My First Car: Slip sliding along so simple in my Morris 8
- Credit: supplied
Graham Smee recalls the fun and frustrations of running his 1934 Morris 8 and keeping it on the road.
In 1955, while doing National service and stationed at RAF Binbrook in Lincolnshire, I fell off my motorcycle on to an icy road. Picking myself up, I rode on into nearby Grimsby, found a garage and did a straight swap for a 1934 Morris 8.
The registration number was TV 9383 and this vehicle had a side-valve engine, a four-speed gearbox, hydraulic brakes and headlights which dipped by a solenoid-operated mechanism which swung the reflectors downwards and to the left.
The engine burned a lot of oil so a billet mate, whose father was in the motor trade, got me some Wellworthy Duaflex piston rings and helped me to fit them. This turned out to be a very effective cure and, despite the fact that we reused the old cylinder head gasket, there were no more engine problems.
There were other difficulties. After a period of standing, the scuttle had to be thumped hard in order to wake up the petrol pump, which contained a cork float and suspended piston. The handbrake cables had stretched and so I made shorteners from scrap parts out of practice bomb cradles.
Having no money to buy Lockheed brake fluid and resisting the temptation to raid a plentiful supply of aircraft Girling hydraulic fluid, I foolishly topped up with linseed oil as a temporary measure. This attacked and expanded the rubber seals in the brake shoe operating pistons so that, although the brakes would apply, they jammed on hard. Luckily, it was not while I was on the road.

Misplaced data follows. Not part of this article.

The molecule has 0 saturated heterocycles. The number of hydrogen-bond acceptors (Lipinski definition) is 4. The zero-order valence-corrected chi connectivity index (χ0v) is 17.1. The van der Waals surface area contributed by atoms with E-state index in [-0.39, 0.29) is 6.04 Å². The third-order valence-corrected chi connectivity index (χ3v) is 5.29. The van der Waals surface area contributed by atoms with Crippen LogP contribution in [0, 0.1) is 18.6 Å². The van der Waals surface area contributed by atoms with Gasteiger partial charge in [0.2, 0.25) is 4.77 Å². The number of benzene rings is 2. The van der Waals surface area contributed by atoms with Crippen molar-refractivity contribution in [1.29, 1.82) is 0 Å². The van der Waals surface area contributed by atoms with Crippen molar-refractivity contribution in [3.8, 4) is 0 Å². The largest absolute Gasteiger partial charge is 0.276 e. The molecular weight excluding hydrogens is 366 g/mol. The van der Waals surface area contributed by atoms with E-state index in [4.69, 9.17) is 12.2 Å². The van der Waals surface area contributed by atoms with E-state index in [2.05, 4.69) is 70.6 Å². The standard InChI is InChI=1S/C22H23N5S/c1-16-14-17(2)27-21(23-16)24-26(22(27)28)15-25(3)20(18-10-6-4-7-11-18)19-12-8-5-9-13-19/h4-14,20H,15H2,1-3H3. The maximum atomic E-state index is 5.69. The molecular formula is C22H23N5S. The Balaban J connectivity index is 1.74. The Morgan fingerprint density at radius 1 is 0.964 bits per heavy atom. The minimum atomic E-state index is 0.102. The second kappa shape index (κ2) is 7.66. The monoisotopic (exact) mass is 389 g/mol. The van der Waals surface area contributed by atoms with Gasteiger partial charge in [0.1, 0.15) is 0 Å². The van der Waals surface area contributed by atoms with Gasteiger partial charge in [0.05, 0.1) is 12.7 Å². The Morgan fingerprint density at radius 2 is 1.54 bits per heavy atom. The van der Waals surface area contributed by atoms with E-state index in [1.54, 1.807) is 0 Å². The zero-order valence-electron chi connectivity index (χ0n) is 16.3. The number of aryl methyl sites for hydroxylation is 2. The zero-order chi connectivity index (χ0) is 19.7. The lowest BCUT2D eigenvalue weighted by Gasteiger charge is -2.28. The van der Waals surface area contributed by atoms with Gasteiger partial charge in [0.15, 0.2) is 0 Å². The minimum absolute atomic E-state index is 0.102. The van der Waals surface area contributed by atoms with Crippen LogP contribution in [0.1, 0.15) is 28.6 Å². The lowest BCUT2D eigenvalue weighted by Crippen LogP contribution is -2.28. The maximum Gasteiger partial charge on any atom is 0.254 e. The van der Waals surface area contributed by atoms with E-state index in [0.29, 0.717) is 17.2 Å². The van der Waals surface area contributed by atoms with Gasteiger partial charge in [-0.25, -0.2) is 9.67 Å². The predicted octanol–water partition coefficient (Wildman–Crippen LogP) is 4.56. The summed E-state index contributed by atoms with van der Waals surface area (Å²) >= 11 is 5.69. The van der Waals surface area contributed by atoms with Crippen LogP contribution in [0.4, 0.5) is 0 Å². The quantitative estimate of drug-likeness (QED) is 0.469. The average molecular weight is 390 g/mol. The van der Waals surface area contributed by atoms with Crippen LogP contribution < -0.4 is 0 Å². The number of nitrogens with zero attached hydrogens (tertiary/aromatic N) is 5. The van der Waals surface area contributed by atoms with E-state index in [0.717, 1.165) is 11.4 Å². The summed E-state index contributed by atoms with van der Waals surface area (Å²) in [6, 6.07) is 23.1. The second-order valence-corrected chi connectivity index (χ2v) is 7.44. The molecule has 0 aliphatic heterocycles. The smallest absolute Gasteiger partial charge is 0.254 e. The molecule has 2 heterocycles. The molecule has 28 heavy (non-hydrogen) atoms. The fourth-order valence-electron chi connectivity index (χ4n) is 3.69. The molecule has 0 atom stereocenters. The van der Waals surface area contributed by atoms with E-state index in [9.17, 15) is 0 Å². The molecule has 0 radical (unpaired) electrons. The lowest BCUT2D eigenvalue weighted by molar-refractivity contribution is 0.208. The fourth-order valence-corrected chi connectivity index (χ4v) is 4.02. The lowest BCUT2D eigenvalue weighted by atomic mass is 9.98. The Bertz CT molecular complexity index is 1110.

The main bearing oil seals leaked oil on to the clutch, causing it to slip badly. On one occasion the slipping clutch caused me to exit the upslope of the Mersey Tunnel at 15mph with a furious queue of traffic behind – understandable as there was a minimum speed limit of 30mph in force at the time.
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To rectify this afterwards, an inspection plate on the floor was discovered. This gave access to the clutch bell housing, so that, by squirting acetone on to the clutch plates, they could be cleaned to give another few hundred miles of slip-free operation.
On another occasion, having taken a corner too fast, a rear tyre came partly off the rim. I jacked the car up, removed and deflated the wheel, trod the tyre back on to the rim, refitted the wheel and inflated the tyre and drove away. Things were so simple in those days.
This car took me all over England and Wales and only broke down on the road once, breaking a half shaft fairly near to home. I was able to coast downhill to a garage at Stoke-by-Nayland, near Sudbury. They fixed it whie I waited and this dealer later bought the car from me for £20
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